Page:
- Museu da Imagem e do Som (São Paulo)
- Secretaria de Estado da Cultura de São Paulo
By its fourth edition, the Festival was fully integrated into the Brazilian art scene, having become a pivotal space for video screenings. The competitive exhibition attracted the largest number of applicants to that date. Experimental videos and documentary films were the highlights (taking the spotlight away from fiction), with productions that lived up to international trends of the time. Prizing was split into two categories: VHS and U-Matic.
Back at Museu da Imagem e do Som (Museum of Image and Sound), the Festival featured an extensive, never-before-seen parallel programme, bringing in art work from Germany, Canada, France, and England, plus 80 United States productions. The museum was literally wrapped up by artist José Roberto Aguillar, in a performance that payed tribute to Bulgarian artist Christo.
The 4th edition saw the extinction of genre-based categories (fiction, music video, experimental), the sole division being between the U Matic and VHS formats, for award purposes. The Competitive Show received a large number of submissions: 192 pieces were narrowed down to a 40-strong shortlist.
film and/or video screenings
The exhibition, titled Recent Canadian Video, featured artworks from the collection of the Consulate of Canada, created by the artists who represented the country at the 14th International Biennial of São Paulo, in 1977.
The British exhibition, held in partnership with the British Council, featured recent video productions selected by London Video Art, an organization that distributes work by independent artists.
The exhibition featured videos made between 1982 and 1984, divided into three major segments: “Vidéo de Creation”, “Art Vidéo Français” and “La est Mirros Honiplement qui Grirce”.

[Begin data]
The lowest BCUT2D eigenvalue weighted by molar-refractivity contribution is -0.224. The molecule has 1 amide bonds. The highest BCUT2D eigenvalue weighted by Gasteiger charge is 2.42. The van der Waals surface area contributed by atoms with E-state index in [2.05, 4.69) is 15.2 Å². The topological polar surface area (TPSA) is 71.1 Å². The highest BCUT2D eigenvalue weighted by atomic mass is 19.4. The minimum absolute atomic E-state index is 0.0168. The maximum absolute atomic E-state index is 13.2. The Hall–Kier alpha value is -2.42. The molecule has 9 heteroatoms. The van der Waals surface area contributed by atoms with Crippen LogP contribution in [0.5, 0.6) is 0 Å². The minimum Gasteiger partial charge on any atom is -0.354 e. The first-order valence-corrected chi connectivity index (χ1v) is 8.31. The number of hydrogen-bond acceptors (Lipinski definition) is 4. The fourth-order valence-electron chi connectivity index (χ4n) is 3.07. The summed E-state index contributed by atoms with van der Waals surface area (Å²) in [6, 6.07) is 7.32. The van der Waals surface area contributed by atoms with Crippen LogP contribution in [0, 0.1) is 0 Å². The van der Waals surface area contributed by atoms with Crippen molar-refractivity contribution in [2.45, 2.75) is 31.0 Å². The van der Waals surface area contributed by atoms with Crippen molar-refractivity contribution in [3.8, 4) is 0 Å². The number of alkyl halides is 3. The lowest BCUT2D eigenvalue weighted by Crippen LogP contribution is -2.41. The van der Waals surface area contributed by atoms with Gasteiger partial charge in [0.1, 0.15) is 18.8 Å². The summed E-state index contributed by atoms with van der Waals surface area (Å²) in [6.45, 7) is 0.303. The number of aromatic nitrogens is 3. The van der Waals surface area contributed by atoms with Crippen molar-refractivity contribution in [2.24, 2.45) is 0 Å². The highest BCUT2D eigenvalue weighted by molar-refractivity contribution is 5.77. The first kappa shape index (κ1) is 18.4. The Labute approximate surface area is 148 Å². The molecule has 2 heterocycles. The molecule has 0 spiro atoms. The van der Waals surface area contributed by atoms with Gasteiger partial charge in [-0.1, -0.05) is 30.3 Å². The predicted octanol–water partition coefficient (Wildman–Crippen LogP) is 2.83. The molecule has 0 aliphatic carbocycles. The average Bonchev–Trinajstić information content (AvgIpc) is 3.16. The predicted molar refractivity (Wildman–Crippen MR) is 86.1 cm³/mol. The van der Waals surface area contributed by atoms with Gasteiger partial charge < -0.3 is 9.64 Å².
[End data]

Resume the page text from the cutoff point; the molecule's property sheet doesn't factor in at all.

Organized by Munich’s Goethe Intitut, the German video exhibition features a selection of non-commercial productions with political and social overtones.
A screening of videos made by José Roberto Aguilar between 1974 and 1984, selected by Lucila Meirelles and Walter Silveira. The artist made his bet on videographic language before the emergence of independent production companies, at a time when equipment was still hard to come by.
Screening of winning works of the 1st Video Stimulus Prize, held in 1985 by the State Secretariat for Culture, via the Radio and TV commission.
The Festival opens its doors to the works of TV Bixiga and TV Pelourinho, created by residents in the namesake neighbourhoods of São Paulo and Bahia, respectively. The purpose is to circulate and value the life, the history and cultural activities of these areas.
The exhibition featured 80 videos selected from the Video Data Bank, one of the United States’ premier production companies at the time, with a collection of 2,000-plus titles, which used to host screenings at the most unusual locations, such as Chicago’s drive-in theaters.
The exhibition featured graphic computing vignettes created by the companies Art Sistemas, Computer Arts, Computer Graphics, Daniel Messias - Cinema de Animação, Fernando Lebbolo, Neo Comunicações, Palette, Pixxel and Vetor Zero.
The program featured works created by three photographers, Milton Montenegro, Carlos Fadon Vicente and Kenji Ota, using computerized images.
During the opening of the Festival, the MIS was converted into a mammoth black plastic package, unpacked during Aguilar’s Anti-Christo performance, in a reference to the Bulgarian artist who wraps up landmarks, bridges and beaches.
Coordinated by Paulo Nasser, the debate focused on the privatization of the means of communication and on mammoth information monopoly empires, as well as the impasses involved in building an open, democratic public opinion.
Debate sponsored by the APTI (Associação Paulista de Teleprodutores Independentes – São Paulo Independent Television Producers Association), the first organization to represent this class in Brazil, and by the Festival’s management, to discuss the interests of independent video producers.
Coordinated by Alberto Baumstein, the debate focused on the financing of cultural productions via the Sarney Law, the private initiative’s participation in culture and the commoditization of cultural production.
Coordinated by Gabriel Priolli, the debate focused on the legislation in effect in Brazil, the new technologies and suggestions for a new Brazilian legislation, seeking to discuss a communications policy in the country.
The German International Exhibition was preceded by the “Video Alternatives” seminar, organized by the Goethe Institut and featuring the German journalist and video artist Hartmut Horst, founder of the Medien Operative Berlin / Mediopolis Berlin Video.